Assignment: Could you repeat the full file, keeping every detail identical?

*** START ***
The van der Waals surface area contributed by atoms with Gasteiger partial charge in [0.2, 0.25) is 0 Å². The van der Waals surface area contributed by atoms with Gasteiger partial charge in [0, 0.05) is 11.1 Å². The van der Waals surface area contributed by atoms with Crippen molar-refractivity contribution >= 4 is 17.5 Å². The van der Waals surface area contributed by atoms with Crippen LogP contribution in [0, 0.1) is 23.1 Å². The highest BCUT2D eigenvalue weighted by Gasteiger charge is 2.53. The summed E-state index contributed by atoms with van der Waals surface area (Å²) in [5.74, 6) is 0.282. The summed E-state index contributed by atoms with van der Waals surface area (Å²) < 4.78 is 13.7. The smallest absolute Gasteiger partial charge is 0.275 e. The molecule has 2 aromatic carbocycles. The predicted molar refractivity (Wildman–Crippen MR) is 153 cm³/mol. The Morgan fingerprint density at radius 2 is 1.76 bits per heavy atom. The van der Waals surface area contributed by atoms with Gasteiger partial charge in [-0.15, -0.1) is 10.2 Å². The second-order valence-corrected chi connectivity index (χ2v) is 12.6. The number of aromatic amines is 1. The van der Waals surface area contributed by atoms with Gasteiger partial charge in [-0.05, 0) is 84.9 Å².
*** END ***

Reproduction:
The van der Waals surface area contributed by atoms with Gasteiger partial charge in [0.2, 0.25) is 0 Å². The van der Waals surface area contributed by atoms with Gasteiger partial charge in [0, 0.05) is 11.1 Å². The van der Waals surface area contributed by atoms with Crippen molar-refractivity contribution >= 4 is 17.5 Å². The van der Waals surface area contributed by atoms with Crippen LogP contribution in [0, 0.1) is 23.1 Å². The highest BCUT2D eigenvalue weighted by Gasteiger charge is 2.53. The summed E-state index contributed by atoms with van der Waals surface area (Å²) in [5.74, 6) is 0.282. The summed E-state index contributed by atoms with van der Waals surface area (Å²) < 4.78 is 13.7. The smallest absolute Gasteiger partial charge is 0.275 e. The molecule has 2 aromatic carbocycles. The predicted molar refractivity (Wildman–Crippen MR) is 153 cm³/mol. The Morgan fingerprint density at radius 2 is 1.76 bits per heavy atom. The van der Waals surface area contributed by atoms with Gasteiger partial charge in [-0.15, -0.1) is 10.2 Å². The second-order valence-corrected chi connectivity index (χ2v) is 12.6. The number of aromatic amines is 1. The van der Waals surface area contributed by atoms with Gasteiger partial charge in [-0.05, 0) is 84.9 Å².